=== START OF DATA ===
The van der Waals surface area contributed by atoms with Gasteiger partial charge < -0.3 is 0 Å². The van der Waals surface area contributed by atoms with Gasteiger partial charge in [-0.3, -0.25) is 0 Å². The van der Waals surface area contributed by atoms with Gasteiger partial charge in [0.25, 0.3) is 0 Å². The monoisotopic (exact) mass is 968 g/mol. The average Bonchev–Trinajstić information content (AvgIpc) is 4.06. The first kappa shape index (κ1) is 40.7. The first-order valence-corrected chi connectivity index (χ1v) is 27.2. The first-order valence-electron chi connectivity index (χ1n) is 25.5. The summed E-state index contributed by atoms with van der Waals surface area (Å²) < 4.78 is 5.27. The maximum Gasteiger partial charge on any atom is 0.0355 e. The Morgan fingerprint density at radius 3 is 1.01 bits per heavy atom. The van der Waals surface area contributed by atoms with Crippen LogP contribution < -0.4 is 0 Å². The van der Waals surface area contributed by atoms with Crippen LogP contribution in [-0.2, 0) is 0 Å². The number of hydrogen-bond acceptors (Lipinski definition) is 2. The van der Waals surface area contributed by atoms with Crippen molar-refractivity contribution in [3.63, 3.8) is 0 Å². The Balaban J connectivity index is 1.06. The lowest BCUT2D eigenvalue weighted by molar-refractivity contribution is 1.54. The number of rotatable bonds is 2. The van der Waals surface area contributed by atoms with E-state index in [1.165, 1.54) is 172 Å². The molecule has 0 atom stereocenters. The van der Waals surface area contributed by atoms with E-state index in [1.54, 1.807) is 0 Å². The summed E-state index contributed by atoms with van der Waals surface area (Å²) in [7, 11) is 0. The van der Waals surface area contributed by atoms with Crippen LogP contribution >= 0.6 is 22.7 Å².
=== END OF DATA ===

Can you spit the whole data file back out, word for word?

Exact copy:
The van der Waals surface area contributed by atoms with Gasteiger partial charge < -0.3 is 0 Å². The van der Waals surface area contributed by atoms with Gasteiger partial charge in [-0.3, -0.25) is 0 Å². The van der Waals surface area contributed by atoms with Gasteiger partial charge in [0.25, 0.3) is 0 Å². The monoisotopic (exact) mass is 968 g/mol. The average Bonchev–Trinajstić information content (AvgIpc) is 4.06. The first kappa shape index (κ1) is 40.7. The first-order valence-corrected chi connectivity index (χ1v) is 27.2. The first-order valence-electron chi connectivity index (χ1n) is 25.5. The summed E-state index contributed by atoms with van der Waals surface area (Å²) < 4.78 is 5.27. The maximum Gasteiger partial charge on any atom is 0.0355 e. The Morgan fingerprint density at radius 3 is 1.01 bits per heavy atom. The van der Waals surface area contributed by atoms with Crippen LogP contribution < -0.4 is 0 Å². The van der Waals surface area contributed by atoms with Crippen LogP contribution in [-0.2, 0) is 0 Å². The number of hydrogen-bond acceptors (Lipinski definition) is 2. The van der Waals surface area contributed by atoms with Crippen molar-refractivity contribution in [3.63, 3.8) is 0 Å². The Balaban J connectivity index is 1.06. The lowest BCUT2D eigenvalue weighted by molar-refractivity contribution is 1.54. The number of rotatable bonds is 2. The van der Waals surface area contributed by atoms with E-state index in [1.165, 1.54) is 172 Å². The molecule has 0 atom stereocenters. The van der Waals surface area contributed by atoms with E-state index in [1.54, 1.807) is 0 Å². The summed E-state index contributed by atoms with van der Waals surface area (Å²) in [7, 11) is 0. The van der Waals surface area contributed by atoms with Crippen LogP contribution >= 0.6 is 22.7 Å².